After the formal launch of the Jawaharlal
Nehru National Solar Mission (JNNSM) in 2010, the markets have been closely watching
the progress of India’s solar program as the JNNSM moves out of policy stage
Since the announcement of the JNNSM guidelines, there have been some
significant changes to the policy. Most
notably the feed-in-tariff (FIT) was scrapped (due to overwhelming response,
according to the government) and replaced with an auction where the projects go
to the lowest bidder. The original FIT was announced at Rs. 17.91 ($0.40) for
PV and Rs. 15.31 for CSP ($0.34). The auction of Phase I projects resulted in
37 winners (620MW) out of which 30 projects (150MW) were PV and seven projects
(470MW) were CSP. The lowest winning bid for PV projects came in at Rs 10.95
($0.23) (40% discount on the original FIT), the highest winning bid came in at Rs.
12.76 ($0.28) (30% discount on the original FIT), averaging out to Rs. 12.16
($0.27) (33% discount on FIT).
The question is - are
these projects financially feasible at such discounts? It is certainly going to
be a challenge to finance these projects with unattractive returns, especially when
you consider the high borrowing costs in India combined with the fact that foreign
banks may consider the market too immature and risky for such low returns.
Solar project experience
was not a criterion to win as long as the bids were lower than everyone else’s.
This has resulted in companies with
questionable qualifications selected as winners, including such companies as an
animation company, a wool yarn maker, a pipes supplier, and an auto dealer. Can
the Indian solar industry take off under the policy framework of JNNSM, with
this no-experience-required, lowest-bid wins approach? This remains to be seen.
We stand by our previous analysis, as published in PV
Magazine September 2010 issue, that the mandated 50:50 split between PV and CSP is not a good
idea. JNNSM is trying to encourage the development of both PV and CSP
technologies by giving each equal weight. However, by allotting specific quotas
for each technology, the JNNSM is dictating the ratio of technology that can be
built rather than allowing the market to select the most efficient and cost
effective technology for India.
Water shortage is an important issue in India. A recent Rajasthan State report concluded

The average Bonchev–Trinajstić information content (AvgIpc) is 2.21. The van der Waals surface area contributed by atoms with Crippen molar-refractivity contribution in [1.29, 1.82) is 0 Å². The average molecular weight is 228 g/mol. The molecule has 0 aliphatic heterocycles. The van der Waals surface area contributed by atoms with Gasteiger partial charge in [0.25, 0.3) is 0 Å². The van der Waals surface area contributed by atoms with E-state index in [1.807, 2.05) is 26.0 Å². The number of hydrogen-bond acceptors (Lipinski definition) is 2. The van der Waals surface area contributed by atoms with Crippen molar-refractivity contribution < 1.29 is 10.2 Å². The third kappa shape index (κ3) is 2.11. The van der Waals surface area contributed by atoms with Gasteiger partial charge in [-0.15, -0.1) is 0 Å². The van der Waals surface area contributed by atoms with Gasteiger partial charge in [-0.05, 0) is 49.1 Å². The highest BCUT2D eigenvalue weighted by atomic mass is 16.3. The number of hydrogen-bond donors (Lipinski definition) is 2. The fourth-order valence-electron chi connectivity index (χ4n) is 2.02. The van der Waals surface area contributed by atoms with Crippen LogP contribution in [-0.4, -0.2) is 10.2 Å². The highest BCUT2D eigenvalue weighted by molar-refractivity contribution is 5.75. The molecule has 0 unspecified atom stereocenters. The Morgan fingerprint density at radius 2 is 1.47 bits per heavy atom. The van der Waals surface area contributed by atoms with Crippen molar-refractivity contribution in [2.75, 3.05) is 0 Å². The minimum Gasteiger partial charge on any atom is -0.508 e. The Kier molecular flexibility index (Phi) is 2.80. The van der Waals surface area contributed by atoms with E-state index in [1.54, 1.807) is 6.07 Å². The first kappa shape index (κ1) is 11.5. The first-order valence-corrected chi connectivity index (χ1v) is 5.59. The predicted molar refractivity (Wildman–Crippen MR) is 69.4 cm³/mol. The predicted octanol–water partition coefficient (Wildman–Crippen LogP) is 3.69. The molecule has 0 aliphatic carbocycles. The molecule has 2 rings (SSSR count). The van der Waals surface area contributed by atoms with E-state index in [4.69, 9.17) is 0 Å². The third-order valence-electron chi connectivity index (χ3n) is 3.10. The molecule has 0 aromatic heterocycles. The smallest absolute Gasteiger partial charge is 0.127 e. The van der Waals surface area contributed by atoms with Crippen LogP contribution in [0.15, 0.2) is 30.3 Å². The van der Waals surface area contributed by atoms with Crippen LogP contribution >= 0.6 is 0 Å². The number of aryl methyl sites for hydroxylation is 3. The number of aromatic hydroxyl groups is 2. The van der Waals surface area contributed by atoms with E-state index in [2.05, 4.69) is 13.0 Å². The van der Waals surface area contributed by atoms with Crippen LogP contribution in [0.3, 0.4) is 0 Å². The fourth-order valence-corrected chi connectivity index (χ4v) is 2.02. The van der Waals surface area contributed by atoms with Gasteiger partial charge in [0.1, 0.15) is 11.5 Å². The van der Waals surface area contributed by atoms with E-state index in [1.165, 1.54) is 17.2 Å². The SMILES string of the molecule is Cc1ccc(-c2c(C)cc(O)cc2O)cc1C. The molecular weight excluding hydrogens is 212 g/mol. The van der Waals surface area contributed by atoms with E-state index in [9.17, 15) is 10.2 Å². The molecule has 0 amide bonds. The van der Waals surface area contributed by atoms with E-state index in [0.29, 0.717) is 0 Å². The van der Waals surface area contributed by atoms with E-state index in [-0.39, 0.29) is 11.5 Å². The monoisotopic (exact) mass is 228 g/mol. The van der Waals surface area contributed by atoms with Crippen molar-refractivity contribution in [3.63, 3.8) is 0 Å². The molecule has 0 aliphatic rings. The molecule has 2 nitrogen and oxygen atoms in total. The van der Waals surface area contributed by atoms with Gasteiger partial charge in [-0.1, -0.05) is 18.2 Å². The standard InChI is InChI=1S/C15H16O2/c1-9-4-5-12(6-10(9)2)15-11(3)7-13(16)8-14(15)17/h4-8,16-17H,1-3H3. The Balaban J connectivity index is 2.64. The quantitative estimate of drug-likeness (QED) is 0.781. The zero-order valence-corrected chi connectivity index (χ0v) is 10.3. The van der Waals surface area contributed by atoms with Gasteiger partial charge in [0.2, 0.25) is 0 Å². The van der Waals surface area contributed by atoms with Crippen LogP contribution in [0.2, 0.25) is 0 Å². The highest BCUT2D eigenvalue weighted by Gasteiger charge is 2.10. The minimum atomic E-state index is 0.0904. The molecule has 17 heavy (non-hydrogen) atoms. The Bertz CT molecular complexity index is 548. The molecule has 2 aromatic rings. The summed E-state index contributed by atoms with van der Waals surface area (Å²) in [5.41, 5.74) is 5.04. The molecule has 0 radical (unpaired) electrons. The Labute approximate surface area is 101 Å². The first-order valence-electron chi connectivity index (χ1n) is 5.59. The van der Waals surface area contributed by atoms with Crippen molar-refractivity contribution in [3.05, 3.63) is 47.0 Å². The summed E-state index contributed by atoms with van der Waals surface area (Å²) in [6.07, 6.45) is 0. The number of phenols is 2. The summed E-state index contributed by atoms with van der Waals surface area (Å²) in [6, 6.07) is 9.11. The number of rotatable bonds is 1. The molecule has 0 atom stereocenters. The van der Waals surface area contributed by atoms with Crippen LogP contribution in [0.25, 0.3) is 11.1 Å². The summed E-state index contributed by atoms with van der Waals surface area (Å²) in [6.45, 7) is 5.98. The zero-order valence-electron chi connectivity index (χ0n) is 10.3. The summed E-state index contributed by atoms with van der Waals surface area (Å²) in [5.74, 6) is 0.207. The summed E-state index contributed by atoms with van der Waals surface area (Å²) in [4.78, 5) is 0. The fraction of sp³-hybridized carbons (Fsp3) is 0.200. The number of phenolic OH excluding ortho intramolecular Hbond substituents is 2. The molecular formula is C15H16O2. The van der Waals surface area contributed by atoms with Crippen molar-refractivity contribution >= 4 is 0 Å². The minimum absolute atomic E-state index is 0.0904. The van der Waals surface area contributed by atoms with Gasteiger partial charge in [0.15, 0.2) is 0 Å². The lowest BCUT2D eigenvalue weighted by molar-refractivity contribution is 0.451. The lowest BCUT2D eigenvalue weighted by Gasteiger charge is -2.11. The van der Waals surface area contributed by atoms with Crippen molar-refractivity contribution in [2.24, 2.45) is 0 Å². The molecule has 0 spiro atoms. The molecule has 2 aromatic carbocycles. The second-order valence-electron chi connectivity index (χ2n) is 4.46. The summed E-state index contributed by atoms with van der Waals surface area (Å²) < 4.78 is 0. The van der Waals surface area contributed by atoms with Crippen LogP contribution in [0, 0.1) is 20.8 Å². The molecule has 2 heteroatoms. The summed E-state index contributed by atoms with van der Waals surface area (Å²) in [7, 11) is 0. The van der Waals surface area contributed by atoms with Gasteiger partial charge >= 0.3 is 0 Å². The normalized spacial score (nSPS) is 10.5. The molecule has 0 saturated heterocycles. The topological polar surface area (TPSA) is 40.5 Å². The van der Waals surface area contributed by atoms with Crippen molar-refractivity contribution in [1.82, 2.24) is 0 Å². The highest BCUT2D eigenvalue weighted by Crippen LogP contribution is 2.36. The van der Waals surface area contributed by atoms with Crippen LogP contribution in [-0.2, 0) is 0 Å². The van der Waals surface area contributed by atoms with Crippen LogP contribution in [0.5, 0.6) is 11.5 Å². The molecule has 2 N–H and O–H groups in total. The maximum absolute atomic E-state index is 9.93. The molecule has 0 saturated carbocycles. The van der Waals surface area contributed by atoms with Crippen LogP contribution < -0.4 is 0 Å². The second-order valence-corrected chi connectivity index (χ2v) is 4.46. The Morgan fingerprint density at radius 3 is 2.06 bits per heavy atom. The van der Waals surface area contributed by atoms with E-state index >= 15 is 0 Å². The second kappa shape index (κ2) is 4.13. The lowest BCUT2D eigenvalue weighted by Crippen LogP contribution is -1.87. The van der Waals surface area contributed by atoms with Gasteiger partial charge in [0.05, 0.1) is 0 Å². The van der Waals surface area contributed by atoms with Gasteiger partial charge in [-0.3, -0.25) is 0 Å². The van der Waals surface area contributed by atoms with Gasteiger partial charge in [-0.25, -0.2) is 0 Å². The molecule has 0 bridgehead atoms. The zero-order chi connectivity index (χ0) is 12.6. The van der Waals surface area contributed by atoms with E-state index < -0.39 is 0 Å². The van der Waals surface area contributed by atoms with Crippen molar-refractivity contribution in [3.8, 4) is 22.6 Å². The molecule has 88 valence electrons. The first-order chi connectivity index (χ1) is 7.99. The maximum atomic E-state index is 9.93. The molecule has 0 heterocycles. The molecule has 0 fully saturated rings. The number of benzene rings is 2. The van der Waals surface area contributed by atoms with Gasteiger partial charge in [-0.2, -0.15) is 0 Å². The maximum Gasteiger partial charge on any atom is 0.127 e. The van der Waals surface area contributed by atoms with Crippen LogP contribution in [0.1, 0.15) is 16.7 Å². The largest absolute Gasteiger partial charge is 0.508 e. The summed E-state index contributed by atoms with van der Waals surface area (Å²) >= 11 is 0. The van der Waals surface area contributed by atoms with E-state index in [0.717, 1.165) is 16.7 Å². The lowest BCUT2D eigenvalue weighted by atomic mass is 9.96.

that the water status in the state is “critical”, yet 86% of Phase 1 JNNSM CSP projects
are in Rajasthan state.
JNNSM - Phase I
Migration - Power Purchase Agreements (PPAs) for Migration projects
were signed on October 15, 2010 for 84MW (54MW-PV, 30MW-CSP).
Batch 1 – PPAs for Batch 1
projects were signed on January 10, 2011 for 620MW (150MW-PV, 470MW-CSP).
Batch 2 – Batch 2 projects are expected
to be announced in May 2011 for 300MW (PV). NTPC Vidyut Vyapar Nigam Ltd., the
sole off-taker of grid-connected solar power under JNNSM, (NVVN) has confirmed
that, like Batch 1, there will be another auction process with a starting bid of
Rs. 15.04 ($0.33). NVVN has said that it
is unlikely that the selection criteria will change, but if it does, the
decision will come from Ministry of New and Renewable Energy (MNRE).
With the FIT system gone under
JNNSM, the next viable option for developers will be with state-level solar policies.
Most states have implemented their own FITs (many following JNNSM’s lead, may opt
for an auction system in the future). The
main concern with states is that most power utilities (state owned) are
financially weak and many are already operating at a loss and depend on government
subsidies to survive and operate. This creates uncertainty for developers and
investors as they are unsure if they will get paid on time after signing PPAs
with state owned power utilities.
The State of Gujarat has
the most aggressive solar policy with announced projects of about 1,000MW,
which currently exceeds announced JNNSM projects. In Gujarat, several developers recently missed
the project deadline and instead opted to pay a fine of Rs. 10,000 rupees
($222) a day/MW for the first 60 days and Rs. 15,000 thereafter. A 1MW project delayed for a year will only
cost Rs. 51,75,000 ($115,330). If fines
remain low, developers may decide to take their time and wait for costs to drop
so they can get better returns.
OBLIGATIONS (RPO) / RENEWABLE ENERGY CERTIFICATE (REC)
In January of 2011, the
government announced an (RPO) program with a solar carveout which will benefit the
solar sector. How they will enforce these RPOs is an issue as most utilities
are state-owned and it would become a self-imposed penalty if goals are not
A solar REC mechanism was
also announced with a floor price of Rs.
12,000 ($269) per MWh and forbearance price of Rs. 17,000 ($381) per MWh. These
prices may change considering this was announced before the FIT was eliminated.
The REC mechanism will help in ensuring RPO compliance as most solar projects
are being developed in only a handful of states. 80% of CSP projects and 72% of PV projects
currently being developed under JNNSM are located in Rajasthan as project developers
try to maximize the capacity utilization factor due to the state’s high solar
India’s solar market is
still in a nascent stage with both national and state policies only recently
beginning to take shape. The second and
third quarters of 2011 will be telltale quarters as financial and project
deadlines become due.